Pakistani President Pervez Musharraf has unveiled plans to build a fence along the border with Afghanistan to curb the movement of insurgents bent on destabilising the government in Kabul.
Musharraf floated the proposal during a meeting in New York with US Secretary of State Condoleezza Rice on Monday, which also touched on the issue of Iran and Pakistan's ongoing dialogue with rival India.
"The president offered to Dr Rice that Pakistan is prepared to make a fence along certain areas which are more amenable to incursions," Pakistani Foreign Minister Khurshid Kasuri said after the meeting.
Kasuri said the proposal was aimed at muting accusations that Pakistan has been sluggish in cracking down on fighters linked to Afghan's former Taliban regime.
The Taliban was ousted by US-led forces in late 2001, and the fighters have used bases on the Pakistan side of the border to launch a campaign of violence across Afghanistan in the run up to parliamentary polls on 18 September.
"We don't want anybody, ever, to say Pakistan is not doing enough," said Kasuri, adding that Pakistan would be prepared to erect the fence along the entire length of the border.
"Pakistan is prepared to make a fence along certain areas which are more amenable to
Pakistani Foreign Minister
"But what the president offered today was that, as a starter, we could have it in certain areas," Kasuri said.
"Pakistan can do nothing more than that to show how serious it is as far as preventing incursions."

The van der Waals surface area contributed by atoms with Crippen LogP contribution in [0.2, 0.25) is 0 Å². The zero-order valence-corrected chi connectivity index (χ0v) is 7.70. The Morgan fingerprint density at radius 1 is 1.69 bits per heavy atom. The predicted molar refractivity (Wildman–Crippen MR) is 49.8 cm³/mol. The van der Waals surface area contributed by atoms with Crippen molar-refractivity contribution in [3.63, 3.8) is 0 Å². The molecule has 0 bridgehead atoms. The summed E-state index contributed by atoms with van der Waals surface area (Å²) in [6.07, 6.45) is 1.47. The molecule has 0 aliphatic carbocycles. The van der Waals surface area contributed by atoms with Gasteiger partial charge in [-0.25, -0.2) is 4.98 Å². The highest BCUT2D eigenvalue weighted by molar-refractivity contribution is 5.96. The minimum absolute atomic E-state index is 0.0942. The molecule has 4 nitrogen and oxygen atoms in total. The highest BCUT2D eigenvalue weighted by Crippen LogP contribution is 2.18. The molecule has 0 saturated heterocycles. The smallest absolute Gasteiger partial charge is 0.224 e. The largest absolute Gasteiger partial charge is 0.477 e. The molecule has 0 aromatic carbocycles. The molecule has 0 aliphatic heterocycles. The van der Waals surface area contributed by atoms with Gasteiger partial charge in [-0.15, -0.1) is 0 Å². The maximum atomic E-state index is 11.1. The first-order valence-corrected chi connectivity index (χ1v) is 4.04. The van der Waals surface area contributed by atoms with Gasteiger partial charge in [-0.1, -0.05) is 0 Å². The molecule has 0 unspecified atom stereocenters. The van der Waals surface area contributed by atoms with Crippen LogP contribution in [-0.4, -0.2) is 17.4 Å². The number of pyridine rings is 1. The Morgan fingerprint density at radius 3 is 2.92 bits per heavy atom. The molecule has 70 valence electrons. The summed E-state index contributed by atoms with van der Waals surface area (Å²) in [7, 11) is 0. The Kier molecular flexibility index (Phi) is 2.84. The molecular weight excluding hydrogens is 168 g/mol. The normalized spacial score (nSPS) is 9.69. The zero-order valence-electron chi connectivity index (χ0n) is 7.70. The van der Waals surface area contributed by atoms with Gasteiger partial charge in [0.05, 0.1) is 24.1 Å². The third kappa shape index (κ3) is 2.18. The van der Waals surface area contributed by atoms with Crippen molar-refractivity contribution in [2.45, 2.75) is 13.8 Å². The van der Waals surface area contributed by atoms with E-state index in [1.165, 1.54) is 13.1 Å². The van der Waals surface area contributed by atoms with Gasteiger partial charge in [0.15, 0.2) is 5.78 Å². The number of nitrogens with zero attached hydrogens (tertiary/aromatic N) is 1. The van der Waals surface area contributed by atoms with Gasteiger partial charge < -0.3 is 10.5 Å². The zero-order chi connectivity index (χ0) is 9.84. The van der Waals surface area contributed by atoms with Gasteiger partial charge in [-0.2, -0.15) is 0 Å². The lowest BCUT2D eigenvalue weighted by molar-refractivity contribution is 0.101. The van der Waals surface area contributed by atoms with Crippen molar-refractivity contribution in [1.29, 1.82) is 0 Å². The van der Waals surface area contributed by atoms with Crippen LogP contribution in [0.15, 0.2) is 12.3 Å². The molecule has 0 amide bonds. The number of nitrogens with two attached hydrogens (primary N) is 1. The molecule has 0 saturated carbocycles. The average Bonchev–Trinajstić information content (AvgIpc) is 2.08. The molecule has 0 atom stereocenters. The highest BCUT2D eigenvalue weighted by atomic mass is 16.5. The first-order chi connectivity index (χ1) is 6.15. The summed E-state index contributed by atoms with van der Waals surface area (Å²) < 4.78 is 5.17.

Asked to describe Rice's reaction to the plan, Kasuri would only say: "She heard it out".
As for Afghanistan, the minister said his government had yet to hear a response from Kabul.
Last week, Pakistan said it was sending 9500 extra troops to the border ahead of the Afghan elections.
Some 5000 soldiers were to be deployed in the lawless tribal areas of North West Frontier Province and 4500 to Pakistan's
southwestern border in Baluchistan province.
Musharraf, a key US ally in the "war on terror", also told Rice of his concern over any US moves that could destabilise another Pakistani neighbour, Iran.
Washington is currently seeking to have Iran referred to the UN Security Council for possible sanctions over its suspected nuclear weapons programme.
"As a neighbour (and) a friend of Iran, we would want a peaceful resolution of this issue," Kasuri said.
"Already we've suffered a lot because of destabilisation in Afghanistan and we do not want another part of our border
destabilised," he said. "That is our primary concern."